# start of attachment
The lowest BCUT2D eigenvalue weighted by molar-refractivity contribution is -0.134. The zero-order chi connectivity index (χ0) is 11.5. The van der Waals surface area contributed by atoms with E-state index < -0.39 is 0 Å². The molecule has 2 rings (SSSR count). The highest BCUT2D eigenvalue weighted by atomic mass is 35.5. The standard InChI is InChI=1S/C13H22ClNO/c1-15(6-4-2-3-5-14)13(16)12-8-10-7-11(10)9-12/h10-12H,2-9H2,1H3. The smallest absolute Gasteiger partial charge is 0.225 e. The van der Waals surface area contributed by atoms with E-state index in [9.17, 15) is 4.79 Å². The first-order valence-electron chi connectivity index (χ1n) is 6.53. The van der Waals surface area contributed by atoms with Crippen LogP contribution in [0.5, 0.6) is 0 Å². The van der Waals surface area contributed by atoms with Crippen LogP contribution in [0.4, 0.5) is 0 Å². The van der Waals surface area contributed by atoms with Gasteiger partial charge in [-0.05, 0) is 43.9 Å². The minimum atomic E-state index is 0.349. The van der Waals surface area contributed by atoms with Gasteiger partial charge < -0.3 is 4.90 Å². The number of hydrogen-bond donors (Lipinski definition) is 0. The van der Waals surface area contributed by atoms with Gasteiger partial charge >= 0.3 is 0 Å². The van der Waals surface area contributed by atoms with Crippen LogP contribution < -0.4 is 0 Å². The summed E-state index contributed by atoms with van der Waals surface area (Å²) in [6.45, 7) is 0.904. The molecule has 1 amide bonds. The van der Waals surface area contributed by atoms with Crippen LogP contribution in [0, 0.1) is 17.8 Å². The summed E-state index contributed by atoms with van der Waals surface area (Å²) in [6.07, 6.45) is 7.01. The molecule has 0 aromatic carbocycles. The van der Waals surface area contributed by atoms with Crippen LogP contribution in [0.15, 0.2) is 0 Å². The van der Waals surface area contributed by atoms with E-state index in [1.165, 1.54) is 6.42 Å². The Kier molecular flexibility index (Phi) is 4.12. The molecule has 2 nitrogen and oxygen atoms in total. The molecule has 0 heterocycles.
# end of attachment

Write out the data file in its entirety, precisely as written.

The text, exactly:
The lowest BCUT2D eigenvalue weighted by molar-refractivity contribution is -0.134. The zero-order chi connectivity index (χ0) is 11.5. The van der Waals surface area contributed by atoms with E-state index < -0.39 is 0 Å². The molecule has 2 rings (SSSR count). The highest BCUT2D eigenvalue weighted by atomic mass is 35.5. The standard InChI is InChI=1S/C13H22ClNO/c1-15(6-4-2-3-5-14)13(16)12-8-10-7-11(10)9-12/h10-12H,2-9H2,1H3. The smallest absolute Gasteiger partial charge is 0.225 e. The van der Waals surface area contributed by atoms with E-state index in [9.17, 15) is 4.79 Å². The first-order valence-electron chi connectivity index (χ1n) is 6.53. The van der Waals surface area contributed by atoms with Crippen LogP contribution in [0.5, 0.6) is 0 Å². The van der Waals surface area contributed by atoms with Crippen LogP contribution in [0.4, 0.5) is 0 Å². The van der Waals surface area contributed by atoms with Gasteiger partial charge in [-0.05, 0) is 43.9 Å². The minimum atomic E-state index is 0.349. The van der Waals surface area contributed by atoms with Gasteiger partial charge < -0.3 is 4.90 Å². The number of hydrogen-bond donors (Lipinski definition) is 0. The van der Waals surface area contributed by atoms with Gasteiger partial charge >= 0.3 is 0 Å². The van der Waals surface area contributed by atoms with Crippen LogP contribution < -0.4 is 0 Å². The summed E-state index contributed by atoms with van der Waals surface area (Å²) in [6.45, 7) is 0.904. The molecule has 1 amide bonds. The van der Waals surface area contributed by atoms with Crippen LogP contribution in [0, 0.1) is 17.8 Å². The summed E-state index contributed by atoms with van der Waals surface area (Å²) in [6.07, 6.45) is 7.01. The molecule has 0 aromatic carbocycles. The van der Waals surface area contributed by atoms with Crippen LogP contribution in [0.15, 0.2) is 0 Å². The van der Waals surface area contributed by atoms with E-state index in [1.165, 1.54) is 6.42 Å². The Kier molecular flexibility index (Phi) is 4.12. The molecule has 2 nitrogen and oxygen atoms in total. The molecule has 0 heterocycles.